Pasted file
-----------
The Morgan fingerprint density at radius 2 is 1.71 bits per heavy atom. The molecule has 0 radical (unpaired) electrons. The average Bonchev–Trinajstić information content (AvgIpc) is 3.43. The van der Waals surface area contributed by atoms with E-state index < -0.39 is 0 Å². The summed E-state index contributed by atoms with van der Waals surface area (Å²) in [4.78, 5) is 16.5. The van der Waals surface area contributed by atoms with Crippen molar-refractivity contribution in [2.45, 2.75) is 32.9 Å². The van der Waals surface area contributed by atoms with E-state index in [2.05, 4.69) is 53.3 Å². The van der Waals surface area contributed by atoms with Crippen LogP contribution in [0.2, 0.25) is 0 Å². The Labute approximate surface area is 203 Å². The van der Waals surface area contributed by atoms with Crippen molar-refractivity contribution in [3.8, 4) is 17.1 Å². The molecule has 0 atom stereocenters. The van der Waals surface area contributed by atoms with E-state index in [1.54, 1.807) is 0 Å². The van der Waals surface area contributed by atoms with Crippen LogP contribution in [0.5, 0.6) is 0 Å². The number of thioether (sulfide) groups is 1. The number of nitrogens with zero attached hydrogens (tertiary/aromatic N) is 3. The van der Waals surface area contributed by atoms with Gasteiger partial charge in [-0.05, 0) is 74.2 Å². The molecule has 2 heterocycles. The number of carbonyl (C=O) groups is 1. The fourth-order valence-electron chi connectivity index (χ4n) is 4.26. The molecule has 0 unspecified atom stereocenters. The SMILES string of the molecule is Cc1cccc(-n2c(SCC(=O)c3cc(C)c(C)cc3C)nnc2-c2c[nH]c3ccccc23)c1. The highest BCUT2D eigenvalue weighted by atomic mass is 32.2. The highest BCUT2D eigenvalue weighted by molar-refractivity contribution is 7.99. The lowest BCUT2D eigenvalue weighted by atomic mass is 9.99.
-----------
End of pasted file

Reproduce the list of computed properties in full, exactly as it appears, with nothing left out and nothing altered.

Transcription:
The Morgan fingerprint density at radius 2 is 1.71 bits per heavy atom. The molecule has 0 radical (unpaired) electrons. The average Bonchev–Trinajstić information content (AvgIpc) is 3.43. The van der Waals surface area contributed by atoms with E-state index < -0.39 is 0 Å². The summed E-state index contributed by atoms with van der Waals surface area (Å²) in [4.78, 5) is 16.5. The van der Waals surface area contributed by atoms with Crippen molar-refractivity contribution in [2.45, 2.75) is 32.9 Å². The van der Waals surface area contributed by atoms with E-state index in [2.05, 4.69) is 53.3 Å². The van der Waals surface area contributed by atoms with Crippen LogP contribution in [0.2, 0.25) is 0 Å². The Labute approximate surface area is 203 Å². The van der Waals surface area contributed by atoms with Crippen molar-refractivity contribution in [3.8, 4) is 17.1 Å². The molecule has 0 atom stereocenters. The van der Waals surface area contributed by atoms with E-state index in [1.54, 1.807) is 0 Å². The van der Waals surface area contributed by atoms with Crippen LogP contribution in [0.5, 0.6) is 0 Å². The number of thioether (sulfide) groups is 1. The number of nitrogens with zero attached hydrogens (tertiary/aromatic N) is 3. The van der Waals surface area contributed by atoms with Gasteiger partial charge in [-0.05, 0) is 74.2 Å². The molecule has 2 heterocycles. The number of carbonyl (C=O) groups is 1. The fourth-order valence-electron chi connectivity index (χ4n) is 4.26. The molecule has 0 unspecified atom stereocenters. The SMILES string of the molecule is Cc1cccc(-n2c(SCC(=O)c3cc(C)c(C)cc3C)nnc2-c2c[nH]c3ccccc23)c1. The highest BCUT2D eigenvalue weighted by atomic mass is 32.2. The highest BCUT2D eigenvalue weighted by molar-refractivity contribution is 7.99. The lowest BCUT2D eigenvalue weighted by atomic mass is 9.99.